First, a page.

"Britain has a fine and proud research tradition in STEM. We unquestionably punch above our weight. Yet in commercializing innovations, in business development, in building global-scale industry leaders and brands, we lag behind our international rivals," Laing added. Business schools should be seen not as "institutional cash generators" but as "innovation generators for society," he said.

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German Education Minister Accused of Plagiarism

Germany's education minister, Annette Schavan, is under scrutiny following an investigation by the University of Düsseldorf that suggested she plagiarized her Ph.D. dissertation, Spiegel Online reported. "Not only because of a pattern recurring throughout the work, but also because of specific features found in a significant plurality of sections (in the work), it can be stated that there was a clear intention to deceive," said a report on the investigation.

A significant number of passages in Schavan's dissertation "show the characteristics of a plagiaristic approach," the report added. Schavan, who until now has not commented specifically on the charges, told Südwest Presse: "It is rather striking that a confidential report written by a university professor is given to the press before the person concerned even knows of its existence. I completely reject the charges."

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Mexican Police Raid 3 Teachers Colleges

Mexican authorities on Monday raided three teachers colleges in the state of Michoacan, where students have been hijacking buses and trucks to protest changes in the curriculum, the Associated Press reported. In clashes Monday, 176 protesters -- who have been trying to take over the campuses -- were detained, and 10 police offers were injured.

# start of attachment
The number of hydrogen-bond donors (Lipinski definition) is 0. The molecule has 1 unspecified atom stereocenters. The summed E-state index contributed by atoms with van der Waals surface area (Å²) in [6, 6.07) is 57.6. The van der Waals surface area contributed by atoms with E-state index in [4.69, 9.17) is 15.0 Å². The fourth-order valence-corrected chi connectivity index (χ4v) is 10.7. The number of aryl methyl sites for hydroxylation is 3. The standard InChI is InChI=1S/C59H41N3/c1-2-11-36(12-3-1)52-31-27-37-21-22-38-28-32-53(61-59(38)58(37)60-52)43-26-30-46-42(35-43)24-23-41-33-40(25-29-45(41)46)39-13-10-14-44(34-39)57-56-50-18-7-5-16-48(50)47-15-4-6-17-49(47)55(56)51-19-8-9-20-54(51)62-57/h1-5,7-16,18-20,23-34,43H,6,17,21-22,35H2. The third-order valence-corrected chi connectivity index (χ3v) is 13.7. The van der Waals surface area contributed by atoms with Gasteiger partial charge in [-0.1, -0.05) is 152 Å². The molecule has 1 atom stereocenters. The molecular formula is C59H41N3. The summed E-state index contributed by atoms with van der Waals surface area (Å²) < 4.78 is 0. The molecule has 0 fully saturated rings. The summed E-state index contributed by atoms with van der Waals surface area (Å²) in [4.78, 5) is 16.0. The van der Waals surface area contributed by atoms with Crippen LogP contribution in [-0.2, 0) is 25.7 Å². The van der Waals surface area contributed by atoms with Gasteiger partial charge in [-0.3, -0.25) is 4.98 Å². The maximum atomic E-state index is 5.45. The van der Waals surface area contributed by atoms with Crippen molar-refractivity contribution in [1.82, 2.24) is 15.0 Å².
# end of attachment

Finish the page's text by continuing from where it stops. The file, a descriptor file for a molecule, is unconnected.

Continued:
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Australia Issues Principles on Rights of Foreign Students

The Australian Human Rights Commission has issued principles to protect the rights of international students enrolled in Australia. The principles are intended as a guide for universities, government entities and others on which the students rely for fair treatment. The four principles call for "enhancing the human rights of international students," "ensuring all international students have access to human rights and freedom from discrimination protections," "understanding the diverse needs of international students" and "empowering international students during their stay in Australia." For each principle, a series of concrete measures are outlined. For instance, enhancing the human rights of international students is defined as including access to health care while in Australia, affordable places to live, access to safe public transportation and more.


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Chinese Women Shave Heads to Protest Admissions Policies

A small group of women in China are protesting discriminatory admissions policies by shaving their heads, ABC News reported. The women are protesting policies under which some universities are admitting men with lower scores on the national admissions test than the minimum required for women at their institutions.